The Deal:  In July 2018, CEE Legal Matters reported that Reff & Associates had advised Dutch shipbuilding group Damen on its take-over of Daewoo Shipbuilding & Marine Engineering Co Ltd.’s participation in Romania’s Daewoo Mangalia shipyard. DSME was advised by CMS. The yard, which was renamed the Damen Shipyards Mangalia, is now operated as a joint venture with the Romanian Government, with Damen assuming operational control. We reached out to both firms for more information.

No individual, no business, and no country is immune from the threat of cybercrime. The increasingly successful and complex economies of CEE countries are no exception to this rule. In fact, for both historical and political reasons, CEE is at particular peril.

On July 30, 2018, Russian President Vladimir Putin signed into law two bills approved by the Russian Parliament aimed at improving commercial, civil, administrative and criminal proceedings in Russia (the “Bills”).

The The rules on collective redress were first introduced in Croatia’s legal system by two special acts – the 2003 Consumer Protection Act and the 2009 Act on Prevention of Discrimination. It was only later, in 2011, that the Civil Procedure Act provided the general legal framework for collective redress actions, named “actions for the protection of collective interests and rights.”

Bulgaria, along with the entire CEE region, has been experiencing a surge in investment and transactions over the past two to three years. Prior to that, hit by a late wave of the global recession, Bulgarian business faced problems with over-indebtedness, resulting in a large number of insolvencies, especially in the real estate sector. Since then, however, insolvencies have been decreasing. Thus, the recent uptick in the number of insolvency procedures being initiated in a particular sector – energy – deserves special focus and attention.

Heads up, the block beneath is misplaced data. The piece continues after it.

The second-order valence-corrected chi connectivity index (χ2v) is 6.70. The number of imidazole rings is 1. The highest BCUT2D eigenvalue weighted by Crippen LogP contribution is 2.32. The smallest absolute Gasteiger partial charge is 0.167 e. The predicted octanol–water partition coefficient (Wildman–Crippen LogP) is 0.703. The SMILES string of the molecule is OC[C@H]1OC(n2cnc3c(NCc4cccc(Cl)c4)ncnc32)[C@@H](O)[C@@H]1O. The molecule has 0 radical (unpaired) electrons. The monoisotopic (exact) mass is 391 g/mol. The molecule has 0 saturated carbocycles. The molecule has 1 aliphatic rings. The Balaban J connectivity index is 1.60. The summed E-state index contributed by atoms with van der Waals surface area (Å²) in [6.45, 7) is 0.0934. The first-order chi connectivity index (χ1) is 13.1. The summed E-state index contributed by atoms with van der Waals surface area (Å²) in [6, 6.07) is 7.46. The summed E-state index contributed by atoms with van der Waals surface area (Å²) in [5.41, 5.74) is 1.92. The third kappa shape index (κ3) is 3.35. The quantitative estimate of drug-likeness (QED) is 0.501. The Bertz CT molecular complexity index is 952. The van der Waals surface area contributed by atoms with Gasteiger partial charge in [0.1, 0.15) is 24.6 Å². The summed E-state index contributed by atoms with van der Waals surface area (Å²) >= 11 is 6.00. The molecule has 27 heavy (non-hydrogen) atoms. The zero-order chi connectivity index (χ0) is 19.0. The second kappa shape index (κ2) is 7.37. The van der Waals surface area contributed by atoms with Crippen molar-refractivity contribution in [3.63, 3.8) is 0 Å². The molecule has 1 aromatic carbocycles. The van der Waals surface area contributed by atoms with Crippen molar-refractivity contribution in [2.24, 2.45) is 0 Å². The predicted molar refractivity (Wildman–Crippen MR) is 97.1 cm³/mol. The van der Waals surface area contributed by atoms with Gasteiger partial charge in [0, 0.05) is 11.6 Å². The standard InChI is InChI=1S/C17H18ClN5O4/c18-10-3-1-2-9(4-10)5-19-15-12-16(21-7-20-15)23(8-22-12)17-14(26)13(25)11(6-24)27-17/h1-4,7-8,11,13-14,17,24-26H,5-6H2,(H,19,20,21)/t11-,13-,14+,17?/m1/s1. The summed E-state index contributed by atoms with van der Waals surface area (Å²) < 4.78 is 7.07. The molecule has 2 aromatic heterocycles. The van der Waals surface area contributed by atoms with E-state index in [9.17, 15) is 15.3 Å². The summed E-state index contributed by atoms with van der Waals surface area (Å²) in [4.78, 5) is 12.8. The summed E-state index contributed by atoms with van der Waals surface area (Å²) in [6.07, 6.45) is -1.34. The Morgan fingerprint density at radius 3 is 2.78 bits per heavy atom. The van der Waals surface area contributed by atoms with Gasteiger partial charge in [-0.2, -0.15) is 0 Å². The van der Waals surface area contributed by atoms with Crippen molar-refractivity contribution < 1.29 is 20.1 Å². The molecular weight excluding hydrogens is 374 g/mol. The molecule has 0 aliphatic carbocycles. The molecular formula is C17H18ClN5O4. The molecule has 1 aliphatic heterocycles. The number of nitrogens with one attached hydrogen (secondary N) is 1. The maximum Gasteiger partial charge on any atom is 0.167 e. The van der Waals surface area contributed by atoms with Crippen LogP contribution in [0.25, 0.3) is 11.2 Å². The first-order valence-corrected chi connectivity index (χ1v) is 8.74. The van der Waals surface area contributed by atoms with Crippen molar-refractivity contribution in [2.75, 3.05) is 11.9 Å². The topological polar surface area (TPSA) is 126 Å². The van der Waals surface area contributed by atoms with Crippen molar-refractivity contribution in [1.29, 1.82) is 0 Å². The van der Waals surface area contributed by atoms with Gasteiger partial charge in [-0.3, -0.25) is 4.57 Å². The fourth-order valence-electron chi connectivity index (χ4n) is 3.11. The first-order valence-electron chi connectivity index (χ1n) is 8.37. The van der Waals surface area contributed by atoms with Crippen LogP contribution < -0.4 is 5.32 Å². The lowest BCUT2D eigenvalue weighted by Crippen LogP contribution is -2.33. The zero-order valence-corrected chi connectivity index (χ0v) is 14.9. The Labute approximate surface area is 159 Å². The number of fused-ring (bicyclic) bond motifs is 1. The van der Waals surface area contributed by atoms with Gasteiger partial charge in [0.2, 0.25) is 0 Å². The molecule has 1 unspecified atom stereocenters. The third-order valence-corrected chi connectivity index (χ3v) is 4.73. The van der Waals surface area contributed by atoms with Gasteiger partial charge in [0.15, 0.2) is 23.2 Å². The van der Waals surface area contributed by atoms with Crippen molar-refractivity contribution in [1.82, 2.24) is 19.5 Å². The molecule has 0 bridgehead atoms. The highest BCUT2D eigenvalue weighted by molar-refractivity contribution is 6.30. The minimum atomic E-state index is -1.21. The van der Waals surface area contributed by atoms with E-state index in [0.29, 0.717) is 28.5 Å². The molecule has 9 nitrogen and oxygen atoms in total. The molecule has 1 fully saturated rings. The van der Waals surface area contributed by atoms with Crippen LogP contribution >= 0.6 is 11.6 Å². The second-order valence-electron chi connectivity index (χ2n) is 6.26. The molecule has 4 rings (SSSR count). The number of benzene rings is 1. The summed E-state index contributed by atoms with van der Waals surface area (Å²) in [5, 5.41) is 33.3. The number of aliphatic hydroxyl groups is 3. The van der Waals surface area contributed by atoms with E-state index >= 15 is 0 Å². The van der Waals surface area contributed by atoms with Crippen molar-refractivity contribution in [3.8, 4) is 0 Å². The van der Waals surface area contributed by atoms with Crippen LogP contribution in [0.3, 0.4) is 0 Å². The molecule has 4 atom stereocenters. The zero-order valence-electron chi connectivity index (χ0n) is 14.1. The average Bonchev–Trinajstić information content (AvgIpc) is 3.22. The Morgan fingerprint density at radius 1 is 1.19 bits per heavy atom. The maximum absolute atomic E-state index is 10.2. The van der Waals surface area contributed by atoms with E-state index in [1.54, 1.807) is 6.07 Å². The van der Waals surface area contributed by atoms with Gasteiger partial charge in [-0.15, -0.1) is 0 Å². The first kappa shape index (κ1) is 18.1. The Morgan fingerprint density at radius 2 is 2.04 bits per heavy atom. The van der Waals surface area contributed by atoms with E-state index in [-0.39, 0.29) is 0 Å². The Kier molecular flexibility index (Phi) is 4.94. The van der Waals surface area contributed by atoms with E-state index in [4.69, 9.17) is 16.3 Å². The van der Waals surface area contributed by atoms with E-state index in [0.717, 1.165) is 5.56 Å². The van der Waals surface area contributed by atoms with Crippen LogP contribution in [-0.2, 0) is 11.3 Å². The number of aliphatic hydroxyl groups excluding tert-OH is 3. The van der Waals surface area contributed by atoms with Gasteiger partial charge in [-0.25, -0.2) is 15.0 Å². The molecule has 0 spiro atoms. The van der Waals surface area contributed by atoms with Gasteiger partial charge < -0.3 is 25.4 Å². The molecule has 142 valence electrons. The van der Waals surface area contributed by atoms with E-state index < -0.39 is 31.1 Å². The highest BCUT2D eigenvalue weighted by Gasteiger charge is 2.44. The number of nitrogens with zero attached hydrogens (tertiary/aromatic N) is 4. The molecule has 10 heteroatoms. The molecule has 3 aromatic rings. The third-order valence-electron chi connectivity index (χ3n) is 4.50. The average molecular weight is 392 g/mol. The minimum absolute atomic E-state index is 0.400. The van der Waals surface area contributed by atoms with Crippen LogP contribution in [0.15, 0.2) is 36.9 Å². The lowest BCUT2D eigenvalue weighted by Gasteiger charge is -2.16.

While globalization and digitalization have increased the risk of violations that affect thousands of consumers, several EU member states — including Austria — do not yet offer class action lawsuits. The EU Commission has therefore proposed a draft directive to allow representative actions for the protection of collective interests of consumers as part of its “New Deal for Consumers.”

Article 2 of the Montenegrin Law on the Protection of Competition limits the law’s application to acts undertaken within the territory of Montenegro and acts undertaken outside of Montenegro which have as their object or effect the distortion of competition in Montenegro. In practice, however, the Law on the Protection of Competition (the “Law”) seems sometimes to be applied beyond its territorial scope.

CMS at a Glance

CMS Sofia is a full-service law firm, the largest international law firm in Bulgaria and one of the largest providers of legal services in the local market as a whole. The breadth and depth of our practice means that our lawyers are specialised, with a level of specialisation that few of our competitors can match.

CMS Sofia is the Bulgarian branch of CMS, a top ten global legal and tax services provider with over 5000 lawyers in 43 countries and 78 offices across the world.

CMS entered the Bulgarian market as one of the first internationally active law firms in 2005 and is now among the most respected legal advisors in the country. We have 7 partners, 4 counsel and over 30 lawyers in our office in Sofia.

Our legal experts, who are rooted in Bulgaria’s local culture, can also draw on years of experience in foreign countries and are at home in several legal systems at once. We know the particularities of the local market just as well as the needs of our clients and combine both to achieve optimum solutions. Our lawyers are Bulgarian qualified and we also have English qualified experts – all of them regularly working on cross-border mandates.

In our work, we focus on M&A, Energy, Projects and Construction, Banking and Finance, Real Estate, Media, IP and IT law, Tax, Employment law, Competition, Procurement and any kind of Dispute resolution, including arbitration and mediation. What’s more, we also take care of the entire legal management of our clients’ projects.